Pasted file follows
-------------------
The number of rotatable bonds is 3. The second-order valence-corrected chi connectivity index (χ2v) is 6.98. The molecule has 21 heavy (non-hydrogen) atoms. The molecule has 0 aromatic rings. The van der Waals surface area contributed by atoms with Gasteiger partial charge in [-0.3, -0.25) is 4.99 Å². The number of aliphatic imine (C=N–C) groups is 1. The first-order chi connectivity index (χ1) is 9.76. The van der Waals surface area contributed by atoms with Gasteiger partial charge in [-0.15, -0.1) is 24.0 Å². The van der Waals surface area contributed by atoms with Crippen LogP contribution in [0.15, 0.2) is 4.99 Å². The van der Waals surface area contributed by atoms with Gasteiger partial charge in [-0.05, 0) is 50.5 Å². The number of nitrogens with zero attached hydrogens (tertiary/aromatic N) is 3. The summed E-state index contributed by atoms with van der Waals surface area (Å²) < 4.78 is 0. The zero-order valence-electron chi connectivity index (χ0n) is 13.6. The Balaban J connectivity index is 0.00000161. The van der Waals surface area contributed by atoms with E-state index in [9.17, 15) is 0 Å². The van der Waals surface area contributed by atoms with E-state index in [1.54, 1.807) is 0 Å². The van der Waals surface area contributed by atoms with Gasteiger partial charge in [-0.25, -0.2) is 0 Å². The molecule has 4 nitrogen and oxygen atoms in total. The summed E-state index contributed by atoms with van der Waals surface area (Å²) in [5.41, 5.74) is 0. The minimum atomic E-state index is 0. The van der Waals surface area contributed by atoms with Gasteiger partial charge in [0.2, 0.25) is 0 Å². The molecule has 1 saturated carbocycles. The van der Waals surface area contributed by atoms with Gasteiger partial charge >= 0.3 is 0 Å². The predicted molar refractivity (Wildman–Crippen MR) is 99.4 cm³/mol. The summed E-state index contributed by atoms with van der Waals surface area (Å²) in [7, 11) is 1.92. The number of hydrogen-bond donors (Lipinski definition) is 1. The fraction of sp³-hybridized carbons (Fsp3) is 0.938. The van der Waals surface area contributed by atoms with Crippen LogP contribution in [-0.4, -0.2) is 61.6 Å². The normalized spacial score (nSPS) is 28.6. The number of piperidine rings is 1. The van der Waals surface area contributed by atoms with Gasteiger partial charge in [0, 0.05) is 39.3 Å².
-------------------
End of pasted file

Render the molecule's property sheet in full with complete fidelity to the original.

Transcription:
The number of rotatable bonds is 3. The second-order valence-corrected chi connectivity index (χ2v) is 6.98. The molecule has 21 heavy (non-hydrogen) atoms. The molecule has 0 aromatic rings. The van der Waals surface area contributed by atoms with Gasteiger partial charge in [-0.3, -0.25) is 4.99 Å². The number of aliphatic imine (C=N–C) groups is 1. The first-order chi connectivity index (χ1) is 9.76. The van der Waals surface area contributed by atoms with Gasteiger partial charge in [-0.15, -0.1) is 24.0 Å². The van der Waals surface area contributed by atoms with Crippen LogP contribution in [0.15, 0.2) is 4.99 Å². The van der Waals surface area contributed by atoms with Gasteiger partial charge in [-0.05, 0) is 50.5 Å². The number of nitrogens with zero attached hydrogens (tertiary/aromatic N) is 3. The summed E-state index contributed by atoms with van der Waals surface area (Å²) < 4.78 is 0. The zero-order valence-electron chi connectivity index (χ0n) is 13.6. The Balaban J connectivity index is 0.00000161. The van der Waals surface area contributed by atoms with E-state index in [9.17, 15) is 0 Å². The van der Waals surface area contributed by atoms with E-state index in [1.54, 1.807) is 0 Å². The van der Waals surface area contributed by atoms with Gasteiger partial charge in [-0.25, -0.2) is 0 Å². The molecule has 4 nitrogen and oxygen atoms in total. The summed E-state index contributed by atoms with van der Waals surface area (Å²) in [5.41, 5.74) is 0. The minimum atomic E-state index is 0. The van der Waals surface area contributed by atoms with Gasteiger partial charge in [0.2, 0.25) is 0 Å². The molecule has 1 saturated carbocycles. The van der Waals surface area contributed by atoms with Gasteiger partial charge >= 0.3 is 0 Å². The predicted molar refractivity (Wildman–Crippen MR) is 99.4 cm³/mol. The summed E-state index contributed by atoms with van der Waals surface area (Å²) in [7, 11) is 1.92. The number of hydrogen-bond donors (Lipinski definition) is 1. The fraction of sp³-hybridized carbons (Fsp3) is 0.938. The van der Waals surface area contributed by atoms with Crippen LogP contribution in [-0.4, -0.2) is 61.6 Å². The normalized spacial score (nSPS) is 28.6. The number of piperidine rings is 1. The van der Waals surface area contributed by atoms with Gasteiger partial charge in [0, 0.05) is 39.3 Å².